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Am J Med. 1997 Mar;102(3):269-76.

Pain during hospitalization is associated with continued pain six months later in survivors of serious illness. The SUPPORT Investigators. Study to Understand Prognoses and Preferences for Outcomes and Risks of Treatments.

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1
Marshfield Clinic, Wisconsin, USA.

Abstract

PURPOSE:

To determine the level of pain reported by survivors of serious illness 2 and 6 months after study enrollment and to identify variables associated with later pain.

PATIENTS AND METHODS:

Observational cohort study of patients with interviews during hospitalization (5,652) and 2 (3,782) and 6 (2,984) months later admitted between June 1989 and January 1994 with 1 or more of 9 high mortality diagnoses admitted to 5 tertiary care academic centers in the United States. Patients' level of pain during the hospitalization and 2 and 6 months later was determined from interviews with patients and surrogates (most often family members). Separate ordinal logistic regressions were constructed with level of pain at months 2 or 6 as the dependent variable and 22 demographic, psychological, chronic, and acute illness measures at the time of hospitalization as independent variables.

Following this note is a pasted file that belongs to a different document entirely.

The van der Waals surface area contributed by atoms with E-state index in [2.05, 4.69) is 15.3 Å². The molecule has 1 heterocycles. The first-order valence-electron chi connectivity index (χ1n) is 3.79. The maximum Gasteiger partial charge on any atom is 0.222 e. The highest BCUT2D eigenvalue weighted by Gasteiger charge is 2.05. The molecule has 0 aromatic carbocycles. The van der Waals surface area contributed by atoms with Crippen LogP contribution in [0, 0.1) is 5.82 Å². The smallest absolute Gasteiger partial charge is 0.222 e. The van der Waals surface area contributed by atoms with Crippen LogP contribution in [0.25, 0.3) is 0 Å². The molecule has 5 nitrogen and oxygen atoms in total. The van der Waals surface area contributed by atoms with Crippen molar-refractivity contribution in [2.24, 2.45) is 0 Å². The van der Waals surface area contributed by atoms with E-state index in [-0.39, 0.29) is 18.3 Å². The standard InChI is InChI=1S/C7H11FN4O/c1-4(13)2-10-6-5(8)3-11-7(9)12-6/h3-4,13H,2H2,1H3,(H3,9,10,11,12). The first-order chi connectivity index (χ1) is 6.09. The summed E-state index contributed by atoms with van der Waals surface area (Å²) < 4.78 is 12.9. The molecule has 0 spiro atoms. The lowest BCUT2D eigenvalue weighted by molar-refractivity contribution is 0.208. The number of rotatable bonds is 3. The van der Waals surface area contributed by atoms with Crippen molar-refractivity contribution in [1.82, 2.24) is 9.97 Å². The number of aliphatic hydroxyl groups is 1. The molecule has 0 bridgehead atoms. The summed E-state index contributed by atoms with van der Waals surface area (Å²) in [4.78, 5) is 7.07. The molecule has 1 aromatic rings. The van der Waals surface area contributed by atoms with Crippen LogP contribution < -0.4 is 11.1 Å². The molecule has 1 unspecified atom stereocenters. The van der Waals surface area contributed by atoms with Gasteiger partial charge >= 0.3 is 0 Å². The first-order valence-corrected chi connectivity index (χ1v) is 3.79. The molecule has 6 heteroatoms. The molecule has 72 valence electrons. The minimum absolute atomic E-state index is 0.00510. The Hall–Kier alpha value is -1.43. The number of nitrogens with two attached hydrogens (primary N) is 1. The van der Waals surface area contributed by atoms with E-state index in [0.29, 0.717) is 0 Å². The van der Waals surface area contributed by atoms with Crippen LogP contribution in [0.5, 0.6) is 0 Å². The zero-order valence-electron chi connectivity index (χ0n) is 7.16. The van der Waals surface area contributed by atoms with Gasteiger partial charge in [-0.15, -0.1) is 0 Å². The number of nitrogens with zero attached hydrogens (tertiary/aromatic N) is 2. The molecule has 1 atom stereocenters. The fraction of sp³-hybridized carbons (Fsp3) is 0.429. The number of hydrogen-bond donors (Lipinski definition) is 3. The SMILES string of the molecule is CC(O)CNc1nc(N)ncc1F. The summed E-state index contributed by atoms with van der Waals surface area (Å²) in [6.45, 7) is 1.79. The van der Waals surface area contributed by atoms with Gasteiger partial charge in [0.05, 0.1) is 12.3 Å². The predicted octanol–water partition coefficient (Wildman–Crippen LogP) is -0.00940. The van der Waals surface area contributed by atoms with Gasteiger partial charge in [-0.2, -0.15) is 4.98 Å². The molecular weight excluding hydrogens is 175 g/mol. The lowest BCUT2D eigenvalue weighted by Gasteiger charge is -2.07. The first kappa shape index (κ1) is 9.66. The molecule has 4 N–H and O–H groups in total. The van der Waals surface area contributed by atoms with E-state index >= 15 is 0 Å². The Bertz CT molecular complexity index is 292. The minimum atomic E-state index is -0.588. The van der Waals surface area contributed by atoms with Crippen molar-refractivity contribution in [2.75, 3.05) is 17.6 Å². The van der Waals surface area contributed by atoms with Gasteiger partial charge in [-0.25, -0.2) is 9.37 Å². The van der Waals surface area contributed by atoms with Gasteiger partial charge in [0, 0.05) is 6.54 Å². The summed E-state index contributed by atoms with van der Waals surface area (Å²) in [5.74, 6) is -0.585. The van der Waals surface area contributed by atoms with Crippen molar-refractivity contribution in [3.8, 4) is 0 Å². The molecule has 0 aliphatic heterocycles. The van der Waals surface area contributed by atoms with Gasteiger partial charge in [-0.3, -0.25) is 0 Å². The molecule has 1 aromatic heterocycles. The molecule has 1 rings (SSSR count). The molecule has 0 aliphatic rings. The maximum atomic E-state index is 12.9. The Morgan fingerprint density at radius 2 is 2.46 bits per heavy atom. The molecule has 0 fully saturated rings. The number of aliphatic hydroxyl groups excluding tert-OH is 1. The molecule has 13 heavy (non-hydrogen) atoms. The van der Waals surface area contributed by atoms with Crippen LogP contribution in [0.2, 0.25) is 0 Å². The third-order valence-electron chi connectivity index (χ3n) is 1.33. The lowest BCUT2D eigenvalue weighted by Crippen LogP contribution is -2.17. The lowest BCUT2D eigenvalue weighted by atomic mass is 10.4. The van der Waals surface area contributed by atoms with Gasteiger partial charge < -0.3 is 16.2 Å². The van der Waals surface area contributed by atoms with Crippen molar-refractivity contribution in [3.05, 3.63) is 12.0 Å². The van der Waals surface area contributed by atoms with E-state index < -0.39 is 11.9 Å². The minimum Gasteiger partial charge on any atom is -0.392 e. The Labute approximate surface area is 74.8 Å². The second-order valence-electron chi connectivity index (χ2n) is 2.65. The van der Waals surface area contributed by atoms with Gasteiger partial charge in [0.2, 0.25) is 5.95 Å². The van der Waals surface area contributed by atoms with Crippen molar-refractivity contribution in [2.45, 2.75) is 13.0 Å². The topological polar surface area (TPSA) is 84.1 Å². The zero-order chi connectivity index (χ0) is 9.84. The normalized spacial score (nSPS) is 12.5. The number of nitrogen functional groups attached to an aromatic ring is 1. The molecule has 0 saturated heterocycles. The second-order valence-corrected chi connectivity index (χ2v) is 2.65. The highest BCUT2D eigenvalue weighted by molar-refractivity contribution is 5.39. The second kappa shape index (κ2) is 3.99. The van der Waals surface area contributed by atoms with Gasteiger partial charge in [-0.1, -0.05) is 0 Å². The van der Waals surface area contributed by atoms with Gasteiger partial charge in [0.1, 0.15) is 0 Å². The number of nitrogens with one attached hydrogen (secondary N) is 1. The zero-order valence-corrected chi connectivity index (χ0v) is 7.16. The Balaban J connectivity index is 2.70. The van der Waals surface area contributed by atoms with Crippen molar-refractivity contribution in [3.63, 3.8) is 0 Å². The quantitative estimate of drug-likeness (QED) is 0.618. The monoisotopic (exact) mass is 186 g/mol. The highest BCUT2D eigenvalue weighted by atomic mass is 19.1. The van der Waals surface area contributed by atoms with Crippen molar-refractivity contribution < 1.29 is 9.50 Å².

RESULTS:

Of patients reporting level 4 (moderately severe pain occurring most of the time or extremely severe pain occurring half of the time) or 5 (moderately severe pain occurring most or all of the time or extremely severe pain occurring at least half of the time) pain to 5 during hospital interviews, 39.5% and 39.7% reported level 4 or 5 pain 2 and 6 months later, respectively. Level of hospital pain was the variable most strongly associated with later pain. Compared with patients with level 1 hospital pain, those with level 2 (not at all severe pain or moderate, occasional) had a 2.91 (95% confidence interval [CI] 2.50, 3.37) and 1.75 (CI 1.48, 2.07) times greater adjusted odds of increased levels of pain 2 and 6 months later, respectively. Compared with patients with level 1 hospital pain, those with level 5 pain had a 9.20 (CI 7.27, 11.65) and 4.40 (CI 3.39, 5.71) times greater adjusted odds of increased levels of pain 2 and 6 months later, respectively. Age, number of dependencies in activities of daily living, depression, and type of comorbid illnesses were also independently associated with level of pain both 2 and 6 months later.

CONCLUSION:

Survivors of the serious and common illnesses that we studied have a high level of pain during hospitalization and up to 6 months after hospitalization. Level of hospital pain was most strongly associated with later pain. Better pain control both during hospitalization and after discharge should be given a high priority. Pain during hospitalization should trigger future inquiries about pain and its treatment.

PMID:
9217596
[Indexed for MEDLINE]

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